Not LF Guild

“Write what you know”

Sorry it’s been so long. Warcraft has taken up most, if not all, of my waking hours during the Xmas break and now work is cutting into my precious WoW time leaving me very little time to devote to blogging. You can see the bind I’m in!
But fear not, Mojo is back for this third official Nerdgasm X entry. No more Warcraft distractions. The topic of this entry: Warcraft.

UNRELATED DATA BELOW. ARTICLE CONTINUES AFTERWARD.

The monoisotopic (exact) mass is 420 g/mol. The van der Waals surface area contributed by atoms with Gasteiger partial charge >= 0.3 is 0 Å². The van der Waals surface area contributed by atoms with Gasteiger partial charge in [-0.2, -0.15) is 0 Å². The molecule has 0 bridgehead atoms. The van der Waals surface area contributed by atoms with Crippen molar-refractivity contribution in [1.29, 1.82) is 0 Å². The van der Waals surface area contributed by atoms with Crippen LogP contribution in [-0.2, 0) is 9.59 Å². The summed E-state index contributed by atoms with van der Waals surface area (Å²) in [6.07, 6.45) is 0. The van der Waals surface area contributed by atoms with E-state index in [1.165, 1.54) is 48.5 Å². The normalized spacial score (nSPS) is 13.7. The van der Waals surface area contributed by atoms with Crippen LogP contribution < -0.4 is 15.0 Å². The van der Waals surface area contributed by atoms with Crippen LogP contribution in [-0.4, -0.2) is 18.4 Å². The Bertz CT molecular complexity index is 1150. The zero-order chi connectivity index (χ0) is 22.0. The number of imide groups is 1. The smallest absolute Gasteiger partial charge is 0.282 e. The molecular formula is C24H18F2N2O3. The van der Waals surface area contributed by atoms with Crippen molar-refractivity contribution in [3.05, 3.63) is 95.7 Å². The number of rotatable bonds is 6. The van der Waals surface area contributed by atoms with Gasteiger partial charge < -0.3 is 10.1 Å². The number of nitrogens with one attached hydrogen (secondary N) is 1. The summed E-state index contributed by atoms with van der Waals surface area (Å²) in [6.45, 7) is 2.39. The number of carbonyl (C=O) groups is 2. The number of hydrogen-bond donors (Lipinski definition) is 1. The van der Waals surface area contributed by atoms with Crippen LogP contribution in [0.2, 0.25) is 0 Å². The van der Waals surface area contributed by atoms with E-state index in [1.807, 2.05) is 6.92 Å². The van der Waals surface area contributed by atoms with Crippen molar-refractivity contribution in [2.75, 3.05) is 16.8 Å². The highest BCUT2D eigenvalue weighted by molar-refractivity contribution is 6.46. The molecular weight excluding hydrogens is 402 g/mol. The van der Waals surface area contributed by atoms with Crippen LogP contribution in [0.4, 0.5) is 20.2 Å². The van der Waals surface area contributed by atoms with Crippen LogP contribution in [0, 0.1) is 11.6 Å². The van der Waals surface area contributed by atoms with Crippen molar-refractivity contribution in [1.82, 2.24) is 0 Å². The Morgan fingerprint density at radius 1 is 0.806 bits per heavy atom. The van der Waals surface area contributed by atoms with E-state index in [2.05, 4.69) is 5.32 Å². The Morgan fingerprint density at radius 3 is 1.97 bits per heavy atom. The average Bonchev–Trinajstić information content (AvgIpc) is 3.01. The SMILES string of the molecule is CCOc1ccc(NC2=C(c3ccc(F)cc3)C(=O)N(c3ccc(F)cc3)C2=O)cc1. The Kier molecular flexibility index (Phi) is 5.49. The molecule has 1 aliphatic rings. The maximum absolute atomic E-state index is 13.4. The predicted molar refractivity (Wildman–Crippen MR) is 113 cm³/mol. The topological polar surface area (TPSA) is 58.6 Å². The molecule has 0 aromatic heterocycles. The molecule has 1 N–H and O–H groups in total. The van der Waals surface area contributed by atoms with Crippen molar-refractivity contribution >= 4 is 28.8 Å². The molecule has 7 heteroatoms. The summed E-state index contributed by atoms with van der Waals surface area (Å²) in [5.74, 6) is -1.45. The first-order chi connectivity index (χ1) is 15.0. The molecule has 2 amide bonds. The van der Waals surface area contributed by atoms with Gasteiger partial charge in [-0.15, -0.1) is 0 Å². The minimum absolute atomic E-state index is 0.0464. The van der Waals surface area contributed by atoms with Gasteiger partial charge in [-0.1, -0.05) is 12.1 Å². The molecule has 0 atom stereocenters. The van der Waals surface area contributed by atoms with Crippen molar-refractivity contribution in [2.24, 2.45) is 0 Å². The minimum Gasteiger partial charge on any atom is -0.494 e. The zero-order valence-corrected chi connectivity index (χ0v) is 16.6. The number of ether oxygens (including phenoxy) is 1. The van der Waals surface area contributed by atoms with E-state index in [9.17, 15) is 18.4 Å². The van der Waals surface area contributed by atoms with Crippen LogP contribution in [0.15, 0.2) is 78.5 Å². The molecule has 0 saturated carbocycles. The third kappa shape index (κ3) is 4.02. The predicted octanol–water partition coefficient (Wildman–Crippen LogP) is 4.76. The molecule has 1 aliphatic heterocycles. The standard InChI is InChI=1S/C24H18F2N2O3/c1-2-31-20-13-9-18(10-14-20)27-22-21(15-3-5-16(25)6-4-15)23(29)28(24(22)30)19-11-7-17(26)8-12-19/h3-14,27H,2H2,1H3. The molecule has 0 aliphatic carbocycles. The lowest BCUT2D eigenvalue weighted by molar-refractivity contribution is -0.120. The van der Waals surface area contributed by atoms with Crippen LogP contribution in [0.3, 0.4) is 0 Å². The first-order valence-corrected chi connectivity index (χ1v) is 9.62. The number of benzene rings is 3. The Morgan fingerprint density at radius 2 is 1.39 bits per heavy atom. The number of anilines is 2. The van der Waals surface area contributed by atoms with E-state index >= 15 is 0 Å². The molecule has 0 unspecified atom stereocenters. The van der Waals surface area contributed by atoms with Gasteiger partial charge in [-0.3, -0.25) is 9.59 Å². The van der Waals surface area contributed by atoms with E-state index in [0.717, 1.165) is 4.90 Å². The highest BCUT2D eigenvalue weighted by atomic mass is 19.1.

For those of you who do not play the online phenomenon that is World of Warcraft, allow me to break it down for you. You create a character (a “toon”, in game lingo) and play as that character inside a vast in-game world along with the thousands of other people on your server (there are hundreds of servers or in game lingo “realms”). Occasionally, the missions you have to accomplish in-game (“quests”) require more than one player to accomplish. These “group quests” usually have the best rewards that scale with the difficulty of the task. To facilitate forming groups the in-game players have the option of creating or joining a “guild” which is made up of several other players who are dedicated to helping the other members of the guild if required. Ideally, the help can be for more than just quests as well. Most toons have in-game professions to craft gear and weapons (usually the best quality ones) to share amongst their guild-mates for low prices or free. They can also give advice on in-game matters such as what gear is best for what class. Some guilds have become so close over time as to offer advice on real life issues that may be going on. Essentially, a guild is a network of friends with whom you play WoW. Each server has dozens of guilds that are all different from each other. At the very least, it is people to talk to as you play. At the most, a guild is a group dedicated to bettering themselves in-game and doing the most difficult content.